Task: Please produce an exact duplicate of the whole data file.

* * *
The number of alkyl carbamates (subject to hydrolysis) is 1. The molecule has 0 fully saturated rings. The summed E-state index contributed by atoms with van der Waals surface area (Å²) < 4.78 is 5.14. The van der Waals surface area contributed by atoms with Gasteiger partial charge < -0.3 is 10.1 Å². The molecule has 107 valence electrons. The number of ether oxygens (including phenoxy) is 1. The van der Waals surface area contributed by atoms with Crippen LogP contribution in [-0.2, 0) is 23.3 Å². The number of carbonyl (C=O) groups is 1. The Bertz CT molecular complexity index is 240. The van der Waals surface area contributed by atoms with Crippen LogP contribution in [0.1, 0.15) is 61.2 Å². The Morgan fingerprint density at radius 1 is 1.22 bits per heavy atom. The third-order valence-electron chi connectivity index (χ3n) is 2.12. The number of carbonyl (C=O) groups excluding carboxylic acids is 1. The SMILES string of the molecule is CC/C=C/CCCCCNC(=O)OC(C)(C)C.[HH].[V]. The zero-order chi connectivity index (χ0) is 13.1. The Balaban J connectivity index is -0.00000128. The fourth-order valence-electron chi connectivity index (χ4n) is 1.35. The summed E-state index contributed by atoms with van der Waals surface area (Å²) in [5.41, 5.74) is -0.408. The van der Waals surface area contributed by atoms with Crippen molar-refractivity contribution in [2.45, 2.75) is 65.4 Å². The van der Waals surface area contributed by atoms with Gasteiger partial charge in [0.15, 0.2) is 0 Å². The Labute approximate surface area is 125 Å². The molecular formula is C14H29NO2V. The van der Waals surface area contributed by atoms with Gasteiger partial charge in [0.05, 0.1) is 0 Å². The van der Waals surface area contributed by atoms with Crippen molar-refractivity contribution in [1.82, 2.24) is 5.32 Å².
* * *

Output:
The number of alkyl carbamates (subject to hydrolysis) is 1. The molecule has 0 fully saturated rings. The summed E-state index contributed by atoms with van der Waals surface area (Å²) < 4.78 is 5.14. The van der Waals surface area contributed by atoms with Gasteiger partial charge < -0.3 is 10.1 Å². The molecule has 107 valence electrons. The number of ether oxygens (including phenoxy) is 1. The van der Waals surface area contributed by atoms with Crippen LogP contribution in [-0.2, 0) is 23.3 Å². The number of carbonyl (C=O) groups is 1. The Bertz CT molecular complexity index is 240. The van der Waals surface area contributed by atoms with Crippen LogP contribution in [0.1, 0.15) is 61.2 Å². The Morgan fingerprint density at radius 1 is 1.22 bits per heavy atom. The third-order valence-electron chi connectivity index (χ3n) is 2.12. The number of carbonyl (C=O) groups excluding carboxylic acids is 1. The SMILES string of the molecule is CC/C=C/CCCCCNC(=O)OC(C)(C)C.[HH].[V]. The zero-order chi connectivity index (χ0) is 13.1. The Balaban J connectivity index is -0.00000128. The fourth-order valence-electron chi connectivity index (χ4n) is 1.35. The summed E-state index contributed by atoms with van der Waals surface area (Å²) in [5.41, 5.74) is -0.408. The van der Waals surface area contributed by atoms with Crippen molar-refractivity contribution in [2.45, 2.75) is 65.4 Å². The van der Waals surface area contributed by atoms with Gasteiger partial charge in [0.15, 0.2) is 0 Å². The Labute approximate surface area is 125 Å². The molecular formula is C14H29NO2V. The van der Waals surface area contributed by atoms with Gasteiger partial charge in [0.05, 0.1) is 0 Å². The van der Waals surface area contributed by atoms with Crippen molar-refractivity contribution in [1.82, 2.24) is 5.32 Å².